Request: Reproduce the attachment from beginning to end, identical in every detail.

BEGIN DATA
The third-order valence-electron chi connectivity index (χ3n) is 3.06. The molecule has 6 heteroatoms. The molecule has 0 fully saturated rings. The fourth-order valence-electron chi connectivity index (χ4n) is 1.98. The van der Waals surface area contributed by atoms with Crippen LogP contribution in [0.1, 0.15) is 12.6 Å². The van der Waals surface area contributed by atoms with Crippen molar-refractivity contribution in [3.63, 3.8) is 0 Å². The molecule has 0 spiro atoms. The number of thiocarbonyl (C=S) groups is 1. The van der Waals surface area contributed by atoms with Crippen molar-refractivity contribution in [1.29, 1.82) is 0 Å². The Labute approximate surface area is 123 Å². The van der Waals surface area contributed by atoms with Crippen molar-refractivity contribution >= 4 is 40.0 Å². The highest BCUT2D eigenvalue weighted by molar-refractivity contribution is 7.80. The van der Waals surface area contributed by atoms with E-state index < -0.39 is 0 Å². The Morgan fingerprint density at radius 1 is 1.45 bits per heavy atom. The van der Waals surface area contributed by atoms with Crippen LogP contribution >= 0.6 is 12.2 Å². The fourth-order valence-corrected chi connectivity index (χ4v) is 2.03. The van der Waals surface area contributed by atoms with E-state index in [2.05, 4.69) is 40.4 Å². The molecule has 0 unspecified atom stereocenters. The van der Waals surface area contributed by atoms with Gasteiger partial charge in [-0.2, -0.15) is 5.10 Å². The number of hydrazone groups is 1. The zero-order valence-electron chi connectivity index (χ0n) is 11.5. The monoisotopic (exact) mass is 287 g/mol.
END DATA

The third-order valence-electron chi connectivity index (χ3n) is 3.06. The molecule has 6 heteroatoms. The molecule has 0 fully saturated rings. The fourth-order valence-electron chi connectivity index (χ4n) is 1.98. The van der Waals surface area contributed by atoms with Crippen LogP contribution in [0.1, 0.15) is 12.6 Å². The van der Waals surface area contributed by atoms with Crippen molar-refractivity contribution in [3.63, 3.8) is 0 Å². The molecule has 0 spiro atoms. The number of thiocarbonyl (C=S) groups is 1. The van der Waals surface area contributed by atoms with Crippen molar-refractivity contribution in [1.29, 1.82) is 0 Å². The Labute approximate surface area is 123 Å². The van der Waals surface area contributed by atoms with Crippen molar-refractivity contribution >= 4 is 40.0 Å². The highest BCUT2D eigenvalue weighted by molar-refractivity contribution is 7.80. The van der Waals surface area contributed by atoms with E-state index < -0.39 is 0 Å². The Morgan fingerprint density at radius 1 is 1.45 bits per heavy atom. The van der Waals surface area contributed by atoms with Crippen LogP contribution >= 0.6 is 12.2 Å². The fourth-order valence-corrected chi connectivity index (χ4v) is 2.03. The van der Waals surface area contributed by atoms with E-state index in [2.05, 4.69) is 40.4 Å². The molecule has 0 unspecified atom stereocenters. The van der Waals surface area contributed by atoms with Gasteiger partial charge in [-0.2, -0.15) is 5.10 Å². The number of hydrazone groups is 1. The zero-order valence-electron chi connectivity index (χ0n) is 11.5. The monoisotopic (exact) mass is 287 g/mol.